Our initial hypothesis of repetition being a comforting sound had inverse effects when the work was installed in the space. We had feedback from the viewers that they prefer the chaotic sound when further away from the work in comparison to repeated score when the pens are clicking in tandem. The synchronised clicking sounded very aggressive and confrontational, almost giving the structure a human behaviour and reaction. I think is due to the distance the viewer is standing at, the sound of the sculpture is much louder in comparison to the chaotic rhythm from far away. The fact that all of the solenoids are going off at once, the solenoids sound like they are going off at the same pitch. The chaotic rhythms on the other hand have the illusion of creating various pitches that form a melody of sorts. The sounds created by the solenoids and pens behind the table tops come off muffled in comparison to the ones in the front. The variations in the sound quality creates a more interesting composition to listen to compared to the ones in sync. 

I feel that the the general interest for the the chaotic but more melodic sound has a relation to how much time people usually spend with artworks. There is much more activity occurring with the chaotic rhythms and thus seems more exciting for the ears despite it’s chaos. In a nutshell, variation and pitch are more interesting and attractive sounds. 

One aspect I felt we should’ve done better was the selection and calibration of the space. The work should be designed around and for a space rather than a singular entity. The human traffic flow and the general soundscape of the space has to be taken into consideration when creating an interactive project. Our current installation didn’t work as well as the corridor was rather noisy and also cut off from the main exhibition area. We could’ve also spent more time in customising the rhythms to have a more gradual change as the viewers tend to walk in and out really quickly. 


Key Responsibilities 

Nok Wan – Kinect code and calibration on site, fabrication of sculpture & research 

Mark – Random score generation, wiring of circuits, fabrication of sculpture & research 



Work in progress videos can be visited through these links:

part 1
part 2
part 3
part 4
part 5






Do you know why you have to put on your own oxygen mask before helping your kids? Because if you don’t do that you both die.
How are you going to dive into another discipline of craft if you can’t even be a master of one to save your own life.

– Be good at your discipline and take pride in the quality of work you put out.

– Diversify only when you are good enough.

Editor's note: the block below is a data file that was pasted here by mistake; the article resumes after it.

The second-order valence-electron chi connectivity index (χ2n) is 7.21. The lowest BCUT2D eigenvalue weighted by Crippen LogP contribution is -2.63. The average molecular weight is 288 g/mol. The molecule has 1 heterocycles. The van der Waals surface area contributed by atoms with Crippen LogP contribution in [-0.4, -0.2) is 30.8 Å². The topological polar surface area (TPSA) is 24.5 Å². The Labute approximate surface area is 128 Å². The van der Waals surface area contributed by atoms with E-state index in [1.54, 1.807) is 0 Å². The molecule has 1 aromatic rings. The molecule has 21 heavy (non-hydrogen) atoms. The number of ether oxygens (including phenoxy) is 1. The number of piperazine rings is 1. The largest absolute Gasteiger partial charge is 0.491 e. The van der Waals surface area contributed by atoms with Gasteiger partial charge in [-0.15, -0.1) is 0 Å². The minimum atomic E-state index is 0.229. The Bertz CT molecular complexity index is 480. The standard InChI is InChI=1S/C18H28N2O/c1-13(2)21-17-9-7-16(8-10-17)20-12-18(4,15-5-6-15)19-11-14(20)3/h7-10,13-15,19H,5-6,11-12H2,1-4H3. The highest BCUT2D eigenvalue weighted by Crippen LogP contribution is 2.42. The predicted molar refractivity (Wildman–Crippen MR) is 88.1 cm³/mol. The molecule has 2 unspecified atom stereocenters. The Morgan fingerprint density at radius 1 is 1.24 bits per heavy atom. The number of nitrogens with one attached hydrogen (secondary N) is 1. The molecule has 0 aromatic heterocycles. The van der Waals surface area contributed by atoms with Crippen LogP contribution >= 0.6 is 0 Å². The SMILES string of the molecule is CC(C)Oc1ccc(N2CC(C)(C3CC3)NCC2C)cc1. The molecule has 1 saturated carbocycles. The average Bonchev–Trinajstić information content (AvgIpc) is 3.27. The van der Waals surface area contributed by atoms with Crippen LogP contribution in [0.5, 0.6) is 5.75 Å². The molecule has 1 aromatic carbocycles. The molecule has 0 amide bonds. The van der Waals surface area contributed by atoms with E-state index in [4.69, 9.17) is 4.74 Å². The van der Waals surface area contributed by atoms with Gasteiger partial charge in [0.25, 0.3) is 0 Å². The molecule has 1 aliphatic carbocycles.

– Cross disciplinary work is impressive when their technical foundations are executed well. If you want to jump boats, don’t half ass it.


It’s the arts and craft movement in the 2020s BAYBEEEE

Installation Analysis : Principles of New Media

The current interactive 1 project has evolved from it’s infant stages into an installation with much more basic functions. The installation plays with our subconscious comfort to repetitive noise, as well as how people interact with artworks in a designated space. The work is a wall sculpture made out of school table tops and wire frames. Within the structure there are eight modules that clicks pens through the use of solenoids. The sound and score of the pens clicking are randomized and chaotic when the audience is far from the structure. However they will start to click in synchronization as the audience approaches the work over time.

installation sketch

Although the work is not computer based as the examples elaborated in Lev Manovich’s article, it still fulfills some of principles of New Media, the principles being : Numerical Representation, Modularity, Automation and Variability.



Numerical representation is defined when new media are composed of digital code, of which it can be described with a mathematical function. The data goes through an algorithmic manipulation before being transmitted as a new product. A big part of the installation relies on this numerical representation to function. Firstly the data retrieved from the camera manipulated optical (kinect) or sonic (ultrasonic sensor) data into numerical data that is relayed into the Arduino. The data once again gets manipulated into certain conditions to transform them into signals and scores for the solenoid to go off with.

test pattern , Ryoji Ikeda

One of my artist references for this piece is Ryoji Ikeda with his work Test Pattern in particular. His work is an iconic example of numerical representation as he visualizes his research of sound with mathematics and science. For this piece he was representing the effect of how different ratios in sound can result in varied responses. By reflecting the data acquired into binary 1 and 0s, they appeared as black and white strips across the light panels. Sounds that can’t be heard by the human ear is represented visually for the audience to experience the chaos that can’t be processed normally.
His work goes beyond just manipulating data to create an experience but harvests the data as material for his compositions.


As proposed by Manovich, new media objects are object oriented, being composed of parts made up of smaller parts. We can break down the installation through the various modules of which the data is transmitted to and from to create the final output of the sounds produced. The modules include the computer, the microprocessor (Arduino), the relay and the solenoids. Another interesting note we took from the research is that the focus is more on the pattern and rhythm of the score rather than the sound of the pens. Therefore the solenoid and pens are modular as we can switch it out to a different device or object that creates a different sound but still hold the integrity of our original concept.